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Elizabeth The Golden Age


Major Movie Role

The charter vessel Ocean Dancer has been involved in many interesting expeditions and I was intrigued to hear about its role in a major movie. In her role the vessel was used as a platform for filming and whilst not seen in the movie it is yet another string to her bow. Her skipper John relayed that the boat had been involved in the making of the hit movie "Elizabeth", released in 2007, a quick summary of which follows:

Director: Shekar Kapur
Writers: William Nicholson and Michael Hirst
Release Date: 2 November 2007
Genre: Drama | History | Romance
Plot: An exploration of the relationship between Elizabeth I and the adventurer Sir Walter Raleigh.

Synopsis: Two faiths, two empires, two rulers - colliding in 1588. Papist Spain wants to bring down the heretic Elizabeth. Philip is building an armada but needs a rationale to attack. With covert intrigue, Spain sets a trap for the Queen and her principal secretary, Walsingham, using as a pawn Elizabeth's cousin Mary Stuart, who's under house arrest in the North. The trap springs, and the armada sets sail, to rendezvous with French ground forces and to attack. During these months, the Virgin Queen falls in love with Walter Raleigh, keeping him close to court and away from the sea and America. Is treachery or heroism at his heart? Does loneliness await her passionate majesty?

Elizabeth: The Golden Age

The movie "Elizabeth - The Golden Age" is not my preferred choice of movie and I cannot therefore comment on the movie. That is not to say however that it is not a fine movie, I feel it only fair to give you an unbiased movie review and hereby present one given by Wendy Ide representing "The Times" November 1, 2007.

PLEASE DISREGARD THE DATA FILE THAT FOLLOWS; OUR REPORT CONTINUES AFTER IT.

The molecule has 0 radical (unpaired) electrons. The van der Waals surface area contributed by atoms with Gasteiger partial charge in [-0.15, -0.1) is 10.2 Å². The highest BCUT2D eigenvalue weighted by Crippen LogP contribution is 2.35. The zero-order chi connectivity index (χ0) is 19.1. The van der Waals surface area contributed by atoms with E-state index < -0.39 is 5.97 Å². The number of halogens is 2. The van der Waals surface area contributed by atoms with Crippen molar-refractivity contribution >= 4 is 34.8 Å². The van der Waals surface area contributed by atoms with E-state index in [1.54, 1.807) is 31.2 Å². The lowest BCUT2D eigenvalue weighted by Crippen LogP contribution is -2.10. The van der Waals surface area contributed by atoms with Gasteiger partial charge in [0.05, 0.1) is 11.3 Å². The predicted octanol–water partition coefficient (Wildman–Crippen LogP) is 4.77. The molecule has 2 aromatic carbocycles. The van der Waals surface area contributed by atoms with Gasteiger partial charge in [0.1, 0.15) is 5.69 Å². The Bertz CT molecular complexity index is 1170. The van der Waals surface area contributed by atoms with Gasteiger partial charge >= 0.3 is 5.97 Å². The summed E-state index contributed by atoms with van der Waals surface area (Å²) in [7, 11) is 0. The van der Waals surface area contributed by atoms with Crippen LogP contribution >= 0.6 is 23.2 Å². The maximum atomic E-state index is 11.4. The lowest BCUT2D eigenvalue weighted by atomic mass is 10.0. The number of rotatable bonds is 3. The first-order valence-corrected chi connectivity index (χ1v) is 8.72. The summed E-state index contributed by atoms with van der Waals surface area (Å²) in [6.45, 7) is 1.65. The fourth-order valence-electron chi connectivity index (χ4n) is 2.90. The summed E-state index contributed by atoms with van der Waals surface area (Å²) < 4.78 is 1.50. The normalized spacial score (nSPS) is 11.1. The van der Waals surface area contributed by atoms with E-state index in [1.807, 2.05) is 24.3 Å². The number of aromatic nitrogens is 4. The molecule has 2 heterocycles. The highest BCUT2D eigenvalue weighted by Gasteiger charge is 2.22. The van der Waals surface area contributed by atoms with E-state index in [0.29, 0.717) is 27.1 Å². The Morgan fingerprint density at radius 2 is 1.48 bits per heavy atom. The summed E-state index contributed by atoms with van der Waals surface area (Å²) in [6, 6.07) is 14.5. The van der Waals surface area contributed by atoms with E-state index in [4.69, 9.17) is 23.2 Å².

Pomp and pageantry fill every corner of every shot; pennants dance, lances rattle and soldiers creak in their newly forged armour. Each scene in Shekhar Kapur’s Elizabeth: The Golden Age is taut with high drama, every moment another condensed historical highlight. And at the centre of it all, magnificent in her opulent gowns and regal even in her vanity, is Queen Elizabeth I, the role reprised impressively by Cate Blanchett. Gone is the gauche young woman who clattered unsteadily into court like a foal. In her place is a formidable stateswoman. But there is a chink in the armour of this warrior queen – like every woman who took her beauty for granted, she’s beginning to realise that other, younger, girls outshine her. She eyes Walter Raleigh (Clive Owen) appreciatively, but his attentions are elsewhere.

Blanchett at her best is a force of nature, and here she’s superb. You can’t take your eyes off her face, which is no small achievement given the outlandish lavishness of some of her costumes. Her searing delivery of a rousing prebattle speech brilliantly evokes a monarch who realises she has to be both king and queen for her people. Blanchett’s dominance of the film comes at a cost. Owen’s Raleigh lacks depth and Abbie Cornish is rather anaemic as Elizabeth Throckmorton, Raleigh’s lover.

Kapur’s film is visually arresting, each frame a work of art in miniature. But there is something rather breathless about the storytelling. It’s a headlong dash through history that could have benefited from an occasional opportunity for contemplation. Nowhere is this more apparent than when Samantha Morton is on screen. Her Mary Queen of Scots is magnificent, but an all too brief part of the picture. This is a film that could have benefited from being at least 40 minutes longer.

Certificate 12A, 114mins.